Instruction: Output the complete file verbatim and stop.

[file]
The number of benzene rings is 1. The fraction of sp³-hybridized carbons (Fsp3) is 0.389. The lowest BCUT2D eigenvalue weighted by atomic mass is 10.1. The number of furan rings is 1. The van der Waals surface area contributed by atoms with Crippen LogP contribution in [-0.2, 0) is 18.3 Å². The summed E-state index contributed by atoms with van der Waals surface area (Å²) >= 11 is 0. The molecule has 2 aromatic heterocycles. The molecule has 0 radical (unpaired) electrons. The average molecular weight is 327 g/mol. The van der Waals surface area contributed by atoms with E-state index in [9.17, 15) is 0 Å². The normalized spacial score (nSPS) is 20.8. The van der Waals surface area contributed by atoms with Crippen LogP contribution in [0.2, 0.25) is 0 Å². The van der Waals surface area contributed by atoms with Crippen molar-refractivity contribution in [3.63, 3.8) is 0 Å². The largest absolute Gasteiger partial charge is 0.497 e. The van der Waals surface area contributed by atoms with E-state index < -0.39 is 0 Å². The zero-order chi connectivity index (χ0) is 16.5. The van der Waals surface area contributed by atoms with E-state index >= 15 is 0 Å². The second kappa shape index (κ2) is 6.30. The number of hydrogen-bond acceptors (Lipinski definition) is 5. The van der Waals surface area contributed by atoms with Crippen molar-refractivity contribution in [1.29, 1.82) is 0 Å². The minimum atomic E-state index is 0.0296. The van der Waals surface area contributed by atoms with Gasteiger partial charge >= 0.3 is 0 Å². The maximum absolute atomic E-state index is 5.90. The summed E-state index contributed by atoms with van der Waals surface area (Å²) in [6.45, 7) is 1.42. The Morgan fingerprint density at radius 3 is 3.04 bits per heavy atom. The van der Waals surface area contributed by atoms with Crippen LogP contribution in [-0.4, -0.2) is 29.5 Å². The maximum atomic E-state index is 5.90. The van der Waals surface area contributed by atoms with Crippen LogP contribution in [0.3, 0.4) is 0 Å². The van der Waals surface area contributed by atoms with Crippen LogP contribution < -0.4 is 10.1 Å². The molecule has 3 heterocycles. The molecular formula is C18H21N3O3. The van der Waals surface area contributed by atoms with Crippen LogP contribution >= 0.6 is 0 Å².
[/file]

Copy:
The number of benzene rings is 1. The fraction of sp³-hybridized carbons (Fsp3) is 0.389. The lowest BCUT2D eigenvalue weighted by atomic mass is 10.1. The number of furan rings is 1. The van der Waals surface area contributed by atoms with Crippen LogP contribution in [-0.2, 0) is 18.3 Å². The summed E-state index contributed by atoms with van der Waals surface area (Å²) >= 11 is 0. The molecule has 2 aromatic heterocycles. The molecule has 0 radical (unpaired) electrons. The average molecular weight is 327 g/mol. The van der Waals surface area contributed by atoms with E-state index in [9.17, 15) is 0 Å². The normalized spacial score (nSPS) is 20.8. The van der Waals surface area contributed by atoms with Crippen LogP contribution in [0.2, 0.25) is 0 Å². The van der Waals surface area contributed by atoms with Crippen molar-refractivity contribution in [3.63, 3.8) is 0 Å². The largest absolute Gasteiger partial charge is 0.497 e. The van der Waals surface area contributed by atoms with E-state index < -0.39 is 0 Å². The zero-order chi connectivity index (χ0) is 16.5. The van der Waals surface area contributed by atoms with E-state index >= 15 is 0 Å². The second kappa shape index (κ2) is 6.30. The number of hydrogen-bond acceptors (Lipinski definition) is 5. The van der Waals surface area contributed by atoms with Crippen molar-refractivity contribution in [1.29, 1.82) is 0 Å². The minimum atomic E-state index is 0.0296. The van der Waals surface area contributed by atoms with Gasteiger partial charge >= 0.3 is 0 Å². The maximum absolute atomic E-state index is 5.90. The summed E-state index contributed by atoms with van der Waals surface area (Å²) in [6.45, 7) is 1.42. The Morgan fingerprint density at radius 3 is 3.04 bits per heavy atom. The van der Waals surface area contributed by atoms with Crippen LogP contribution in [-0.4, -0.2) is 29.5 Å². The maximum atomic E-state index is 5.90. The van der Waals surface area contributed by atoms with Crippen LogP contribution in [0.3, 0.4) is 0 Å². The van der Waals surface area contributed by atoms with Crippen LogP contribution < -0.4 is 10.1 Å². The molecule has 3 heterocycles. The molecular formula is C18H21N3O3. The van der Waals surface area contributed by atoms with Crippen LogP contribution >= 0.6 is 0 Å².